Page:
The Department of Justice published a warning yesterday alerting the public of contact tracing scams. Issued jointly with the Department of Health and Human Services and the Federal Trade Commission, the press release details how scams appear, how they operate, and what information is at risk, including bank account information and Social Security and credit card numbers.
Contact tracing systems require individuals to send their personal information to state health departments so infected people can be identified. The Department’s recent warning clarifies that health departments “will not text individuals asking them to call a telephone number or to click a link.” Scammers often send emails and text messages containing fake links that often persuade targets to provide sensitive information. While state health departments frequently communicate via text message or email with individuals who have been infected with the disease, they do not send links.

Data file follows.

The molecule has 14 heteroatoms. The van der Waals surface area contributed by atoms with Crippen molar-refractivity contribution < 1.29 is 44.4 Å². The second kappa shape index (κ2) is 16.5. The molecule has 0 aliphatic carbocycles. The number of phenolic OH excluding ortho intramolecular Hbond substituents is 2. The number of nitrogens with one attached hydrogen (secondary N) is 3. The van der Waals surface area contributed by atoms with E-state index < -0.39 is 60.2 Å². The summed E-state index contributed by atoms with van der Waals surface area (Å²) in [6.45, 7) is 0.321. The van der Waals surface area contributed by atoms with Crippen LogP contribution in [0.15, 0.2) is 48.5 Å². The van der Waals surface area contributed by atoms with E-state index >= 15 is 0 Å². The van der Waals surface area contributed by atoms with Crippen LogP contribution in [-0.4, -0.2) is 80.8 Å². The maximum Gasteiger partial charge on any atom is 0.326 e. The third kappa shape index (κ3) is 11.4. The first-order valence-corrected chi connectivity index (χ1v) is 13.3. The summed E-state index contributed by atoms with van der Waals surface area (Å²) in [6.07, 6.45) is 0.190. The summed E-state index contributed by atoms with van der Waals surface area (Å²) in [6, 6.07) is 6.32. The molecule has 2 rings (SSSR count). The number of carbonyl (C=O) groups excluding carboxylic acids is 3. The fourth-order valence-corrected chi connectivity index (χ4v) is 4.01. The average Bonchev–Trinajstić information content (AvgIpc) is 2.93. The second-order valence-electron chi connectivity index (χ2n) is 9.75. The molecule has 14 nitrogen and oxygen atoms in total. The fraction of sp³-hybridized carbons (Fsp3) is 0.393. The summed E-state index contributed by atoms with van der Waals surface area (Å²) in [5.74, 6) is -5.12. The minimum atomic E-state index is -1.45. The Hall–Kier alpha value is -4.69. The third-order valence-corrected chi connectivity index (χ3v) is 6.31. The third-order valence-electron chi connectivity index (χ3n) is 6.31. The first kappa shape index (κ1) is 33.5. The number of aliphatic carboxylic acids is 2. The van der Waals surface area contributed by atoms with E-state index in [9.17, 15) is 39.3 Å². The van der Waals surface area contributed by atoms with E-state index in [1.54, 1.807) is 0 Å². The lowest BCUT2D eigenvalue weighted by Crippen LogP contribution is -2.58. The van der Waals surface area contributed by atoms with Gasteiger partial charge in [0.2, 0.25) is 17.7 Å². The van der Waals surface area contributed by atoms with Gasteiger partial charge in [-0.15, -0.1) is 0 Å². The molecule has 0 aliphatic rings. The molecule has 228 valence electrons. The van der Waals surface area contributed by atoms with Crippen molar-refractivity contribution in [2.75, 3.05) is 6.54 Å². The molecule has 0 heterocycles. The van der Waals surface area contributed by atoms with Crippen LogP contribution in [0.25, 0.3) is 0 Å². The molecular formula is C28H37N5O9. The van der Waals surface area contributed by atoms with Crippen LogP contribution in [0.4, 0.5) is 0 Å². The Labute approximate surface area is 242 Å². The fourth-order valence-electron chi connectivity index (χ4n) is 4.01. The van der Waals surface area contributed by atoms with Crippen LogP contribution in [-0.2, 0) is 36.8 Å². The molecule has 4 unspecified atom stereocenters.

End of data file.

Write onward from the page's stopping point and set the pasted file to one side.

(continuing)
“Clicking on a link in the text message or email will download malware onto your device, giving scammers access to your personal and financial information. Ignore and delete these scam messages,” writes the Department. “Remember, real contact tracers will never ask for a Social Security number, bank account number, or credit card number, and will never ask for payment.”
Deputy Attorney General Jeffrey A. Rosen explained that the contact tracing scams remain a threat as the country gradually reopens from COVID-19. “As cities and states start to reopen for business and implement contact tracing measures in their reopening plans, the Department of Justice remains committed to preventing, prosecuting, and punishing rogue actors who seek to exploit these safety efforts and who attempt to steal money and sensitive information from citizens,” he said.
Tech companies have begun the development of contact tracing apps to fight the pandemic. Congress has introduced legislation to fight privacy concerns. Apple and Google have also enacted internal policies to protect privacy.